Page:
The week in security: Privacy, e-voting worries as Trump wins US election

The US election had the tech world – and, indeed, the entire world – waiting with bated breath as the FBI decided, again, not to charge Hillary Clinton in its investigation of her private email server. A security vendor demonstrated a hack of a US e-voting machine, just days before they were scheduled to be used in dozens of jurisdictions across the country. There were concerns about cyberattacks on election day and concerns about the integrity of the voting process.

The election of Donald Trump raised new concerns, with worries and uncertainty around his commitment to privacy rights. Suspected Russian hackers targeted US think tanks with phishing attacks shortly after the election, even as well-known Russian hacker Eugene Kaspersky took his grievances with Microsoft’s Windows Defender to Russia and the EU.

China passed a controversial cybersecurity law that gives it greater control over the Internet and confused many foreign businesses. France copped criticism after quietly merging two large databases into a single system holding biometric details of 60 million people.

Hackers were found to be abusing LTE mobile network protocols to disconnect phones from mobile networks. The banking arm of UK supermarket Tesco suspended online payments for 136,000 cheque account customers – and later refunded £2.5m ($A4.3m) to customers following mass fraud that hit 40,000 accounts.

Australian record labels and music rights holders were persisting in efforts to use new Australian legislation to make telcos block torrent file sharing sites, while Yahoo was exploring a possible insider angle to its major late-2014 hack. Also hacked was dating network FriendFinder Networks whose 412m accounts were exposed in a major security breach – the company’s second in two years.

Concerns about cloud-computing adoption revolve around visibility and security of corporate data, according to a new IDG survey. And while much has been made of the cybersecurity awareness gap between young and old Internet users, a new survey suggested millennials still aren’t getting the right messages about careers in cybersecurity. This is a problem, even though advances in AI are making security systems more flexible and intelligent.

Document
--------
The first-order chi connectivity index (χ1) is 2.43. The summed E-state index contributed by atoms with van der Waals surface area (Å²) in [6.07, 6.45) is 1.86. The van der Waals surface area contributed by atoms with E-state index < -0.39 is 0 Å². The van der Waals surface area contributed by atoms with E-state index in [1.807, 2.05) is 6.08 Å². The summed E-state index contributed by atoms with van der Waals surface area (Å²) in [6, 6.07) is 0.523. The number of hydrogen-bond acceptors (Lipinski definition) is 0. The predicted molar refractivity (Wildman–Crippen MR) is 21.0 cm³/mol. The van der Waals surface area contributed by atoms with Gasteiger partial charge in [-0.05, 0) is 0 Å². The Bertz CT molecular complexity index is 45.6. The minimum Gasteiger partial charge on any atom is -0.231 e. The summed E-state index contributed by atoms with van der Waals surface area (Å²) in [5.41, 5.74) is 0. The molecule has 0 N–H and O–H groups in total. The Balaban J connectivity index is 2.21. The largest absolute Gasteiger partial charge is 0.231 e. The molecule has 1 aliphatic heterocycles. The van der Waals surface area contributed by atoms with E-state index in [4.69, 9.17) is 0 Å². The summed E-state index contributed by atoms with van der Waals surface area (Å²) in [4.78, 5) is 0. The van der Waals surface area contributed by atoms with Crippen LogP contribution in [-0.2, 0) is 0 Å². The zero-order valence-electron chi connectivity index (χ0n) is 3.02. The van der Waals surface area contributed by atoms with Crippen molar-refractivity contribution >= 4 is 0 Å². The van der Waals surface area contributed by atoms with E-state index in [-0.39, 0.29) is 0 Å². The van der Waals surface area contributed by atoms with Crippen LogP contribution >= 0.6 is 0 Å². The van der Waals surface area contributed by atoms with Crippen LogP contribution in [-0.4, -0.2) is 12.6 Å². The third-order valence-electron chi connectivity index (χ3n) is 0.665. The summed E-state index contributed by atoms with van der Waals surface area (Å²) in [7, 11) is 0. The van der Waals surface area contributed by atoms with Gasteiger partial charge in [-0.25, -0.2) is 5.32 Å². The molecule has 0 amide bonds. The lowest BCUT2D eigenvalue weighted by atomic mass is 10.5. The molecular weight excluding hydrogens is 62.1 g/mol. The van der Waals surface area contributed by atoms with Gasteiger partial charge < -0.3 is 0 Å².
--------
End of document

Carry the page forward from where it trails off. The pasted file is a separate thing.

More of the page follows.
New zero-days, detailed at the Black Hat Europe conference, offered new ways to expose Belkin IoT devices and Android smartphones. It’s yet another example of the battle between convenience and security, while competing hacker groups held their own battle that had the side effect of diluting the power of botnets based on the Mirai IoT DDoS attack.

An Israeli hacker demonstrated a router vulnerability that would have allowed him to take over an entire city’s public Wi-Fi network. Adobe was also fixing security issues with new flaws in Flash Player and Adobe Connect, while Google released new Android patches that fixed a dozen critical vulnerabilities.

Plans to bring together the operations of Symantec and Blue Coat Systems gained additional momentum, while Microsoft patched 68 vulnerabilities in its core tools and declared war on widespread ad-injecting malware that has infected 1.2m Windows PCs since September.

Tags cyber attackseuropean unionkaspersky labsUS electionblue coathillary clintonBlue Coat SystemsLTE networkDonald TrumpEmail fraudFriendFinder Networks

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